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The Particle - The wrong turn that led physics to a dead end

© Engineer Xavier Borg - Blaze Labs


Synergetics
Replacing the outdated Cartesian system

We are living in a period of such absurdly blind acceptance of the Cartesian system of co-ordinates, based on the cube structure with three axes in 90 degree co-ordination developed more than four centuries ago. Instead, more recently, Buckminster Fuller, came out with a much more natural way of co-ordinate system based on his invention of the geodesic dome, a structure of triangularly-interconnected elements that has the best ratio of weight to enclosed space of any artificial construction so far developed. More recently, Fuller has received much public acclaim for having predicted, with his geometry, the existence of spherical molecules. The experimental discovery of the Buckminster fullerene, a spherical and extraordinarily stable large molecule of carbon, is only a few years old.

Departing from convention, this geometry replaces the cube with the regular tetrahedron as its principal unit of volume. The four-sided tetrahedron is the simplest possible enclosure, which is why mathematicians call it a "simplex". Drawn as a cage, or wire frame, it has four windows, four corners and six edges. No space-enclosing network has fewer windows (facets) than four. The cube (or hexahedron), by contrast, has six facets, eight corners, and twelve edges.Given the status of the simplex as "simplest space-enclosing network", the decision to use its regular form as a unit of volume makes some sense. As a consequence of this decision, we obtain whole number volumes for other familiar shapes (including for the cube).
Fuller's geometry goes by the name of Synergetics and has been developed by experimentally observing the behaviour of spheres of equal diameter, when packed as close as possible to form regular geometric figures. The basic and most simple stable geometric configuration of synergetic geometry is the tetrahedron, formed by four spheres laying next to each other, in perfect triangular configuration forming four angles of 60 degrees. Other important elements are the octahedron (formed by six closest-packed spheres) and the vector equilibrium, which is the result of twelve spheres nested around a thirteenth, central sphere, in omnidirectional closest-packing, 60 degree co-ordinated configuration. The cube, which is at the basis of our present-day construction methods and of the x-y-z Cartesian co-ordinate system, is not in and by itself a stable configuration. Eight spheres forming a cube are inherently unstable. To gain stability, they must be artificially stabilised by interconnecting them in the way the tetrahedron is connected. In this way, two tetrahedra of four spheres each, joined at their respective centers, form one cube of eight spheres. The cube and dodecahedron are both space-fillers, meaning they fill space without gaps. The tetrahedron and octahedron fill space in complements with twice as many tetrahedra as octahedra.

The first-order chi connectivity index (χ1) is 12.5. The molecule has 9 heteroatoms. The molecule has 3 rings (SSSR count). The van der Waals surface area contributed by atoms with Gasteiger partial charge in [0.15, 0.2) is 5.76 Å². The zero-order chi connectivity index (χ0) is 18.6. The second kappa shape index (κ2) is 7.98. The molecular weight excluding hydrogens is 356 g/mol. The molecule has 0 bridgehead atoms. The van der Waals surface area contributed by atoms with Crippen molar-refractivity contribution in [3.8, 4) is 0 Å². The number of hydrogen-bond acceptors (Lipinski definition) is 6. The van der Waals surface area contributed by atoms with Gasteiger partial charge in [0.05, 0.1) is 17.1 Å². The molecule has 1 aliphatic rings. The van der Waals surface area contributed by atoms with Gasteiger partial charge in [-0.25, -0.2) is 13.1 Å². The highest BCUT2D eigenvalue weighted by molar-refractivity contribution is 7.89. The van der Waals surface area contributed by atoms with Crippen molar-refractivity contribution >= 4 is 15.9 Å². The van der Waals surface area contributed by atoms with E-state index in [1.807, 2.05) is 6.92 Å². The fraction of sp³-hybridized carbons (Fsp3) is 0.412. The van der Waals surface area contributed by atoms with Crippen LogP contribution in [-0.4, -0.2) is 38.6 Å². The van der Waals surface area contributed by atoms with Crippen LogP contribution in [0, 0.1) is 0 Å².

It happens that this geometry, as developed by Fuller, is in perfect accord with how crystals grow in their various forms, and that its application in engineering reveals to us the possibility of very efficient structures in terms of economy of raw materials and strength of the resulting construction.

Now how could the discoveries of Fuller be utilised to form a co-ordinate system and why should we venture to do such a task, seeing that the Cartesian x-y-z co-ordinates have done perfect (or almost perfect) service for such a long time?

For one, Cartesian co-ordinates may be a convenient mathematical construct, but they do not accord with nature's ways any more than modern chemistry will ever be able to duplicate the conditions of living organisms.

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